The paper trail, dating at least to 1980, tells a different story: How the oil companies took an unwanted byproduct of gasoline refining that was expensive to dispose of and created a profitable market for what they, until then, had been required to handle as toxic waste. Beginning in the mid-1980s, well in advance of the 1992 federal mandate to reformulate gasoline to meet the standards of the Clean Air Act, the petrochemical industry promoted MTBE to U.S. and state regulators as the additive of choice – only much later admitting it doesn’t do much to reduce air pollution after all.
Thousands of pages of internal documents and sworn depositions from the producers at Shell, Exxon, Mobil, ARCO, Chevron, Unocal, Texaco and Tosco (now Valero) have come to light through a lawsuit by Communities for a Better Environment, a California public interest group. Many of the same documents were used in a suit by the South Lake Tahoe Water District against four oil companies and Lyondell Chemical Co. of Houston (ARCO Chemical Company), the nation’s largest MTBE producer. In the CBE suit, several of the companies settled last year by agreeing to clean up MTBE spills at more than 1,300 California gas stations; the others continue to contest the case.
Earlier this year, a jury in the Tahoe case found Lyondell, Shell, Texaco, Equilon, and Tosco guilty of irresponsibly manufacturing and distributing a product they knew would contaminate water. In addition, the jury found by “clear and convincing evidence” that both Shell Oil Company and Lyondell Chemical Company acted with “malice” by failing to warn customers of the almost certain environmental dangers of MTBE water contamination. [View document]
In an interview with The Sacramento Bee, the jury foreman said he found the MTBE papers, which demonstrated the industry’s early knowledge that MTBE would threaten water supplies “among the most compelling evidence he recorded in 635 pages of handwritten notes.” The foreman stated that “[t]here were lessons to be learned, but (Shell) didn’t (learn them) because it saw money to be made in selling the product.” After the jury verdict establishing liability, but before the jury could assess monetary damages, the companies settled the case for $60 million.
Oil Companies Knew MTBE Was a Threat to Water Supplies
Even though MTBE was not classified as a probable cause of cancer in humans until 1995, refiners knew much earlier that its powerfully foul taste and smell meant that small concentrations could render water undrinkable, and that once it got into water supplies it was all but impossible to clean up. A Shell hydrogeologist testified in the South Lake Tahoe case that he first dealt with an MTBE spill in 1980 in Rockaway, N.J., where seven MTBE plumes were leaking from underground storage tanks. [Excerpt | Full document] By 1981, when the Shell scientist wrote an internal report on the Rockaway plumes, the joke inside Shell was that MTBE really stood for “Most Things Biodegrade Easier.” Later, other versions of the joke circulated, including “Menace Threatening Our Bountiful Environment,” or apropos to the present attempt to limit liability, “Major Threat to Better Earnings.” [Excerpt | Full document] and [Excerpt | Full document]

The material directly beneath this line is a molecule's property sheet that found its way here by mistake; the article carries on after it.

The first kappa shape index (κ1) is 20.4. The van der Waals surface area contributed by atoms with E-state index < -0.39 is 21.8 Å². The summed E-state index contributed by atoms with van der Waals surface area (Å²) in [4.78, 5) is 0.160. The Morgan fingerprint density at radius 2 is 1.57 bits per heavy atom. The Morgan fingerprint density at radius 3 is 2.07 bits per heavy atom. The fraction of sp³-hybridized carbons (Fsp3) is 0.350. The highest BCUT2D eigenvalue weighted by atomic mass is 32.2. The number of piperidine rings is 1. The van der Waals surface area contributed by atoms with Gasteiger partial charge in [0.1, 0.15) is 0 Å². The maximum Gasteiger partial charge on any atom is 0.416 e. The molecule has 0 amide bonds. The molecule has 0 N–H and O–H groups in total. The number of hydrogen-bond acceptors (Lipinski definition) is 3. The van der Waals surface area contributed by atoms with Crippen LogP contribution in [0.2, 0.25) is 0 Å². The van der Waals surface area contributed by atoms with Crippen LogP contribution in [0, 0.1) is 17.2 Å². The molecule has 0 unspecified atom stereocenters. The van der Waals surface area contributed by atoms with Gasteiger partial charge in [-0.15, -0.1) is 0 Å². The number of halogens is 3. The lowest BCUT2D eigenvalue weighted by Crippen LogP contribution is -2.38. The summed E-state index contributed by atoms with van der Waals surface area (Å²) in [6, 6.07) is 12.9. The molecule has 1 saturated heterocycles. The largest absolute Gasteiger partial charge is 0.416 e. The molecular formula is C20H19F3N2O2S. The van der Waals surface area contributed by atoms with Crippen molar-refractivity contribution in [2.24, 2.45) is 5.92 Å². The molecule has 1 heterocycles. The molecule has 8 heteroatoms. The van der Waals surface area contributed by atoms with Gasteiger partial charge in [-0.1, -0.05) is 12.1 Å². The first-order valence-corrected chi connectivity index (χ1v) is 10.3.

In 1983, Shell was one of at least nine companies surveyed by a task force of the American Petroleum Institute on “the environmental fate and health effects” of MTBE and other oxygenates. Shell’s Environmental Affairs department replied to the trade association: “In our spill situation the MTBE was detectable (by drinking) in 7 to 15 parts per billion so even if it were not a factor to health, it still had to be removed to below the detectable amount in order to use the water.” (emphasis added). [View document] The survey, the results of which were later distributed to all API members, asked for information about the number and extent of spills, chemical analysis of the spill and the contaminated water, and health effects to people in the community.
Clearly, Shell was not the only company that knew about MTBE problems. An environmental engineer for ExxonMobil (the companies merged in 1999), testified that he learned of MTBE contamination from Exxon gasoline in 1980, when a tank leak in Jacksonville, Maryland, fouled wells for a planned subdivision. The ExxonMobil engineer said it was learned MTBE had also leaked into the subdivision’s wells from a Gulf and an Amoco station. [View document]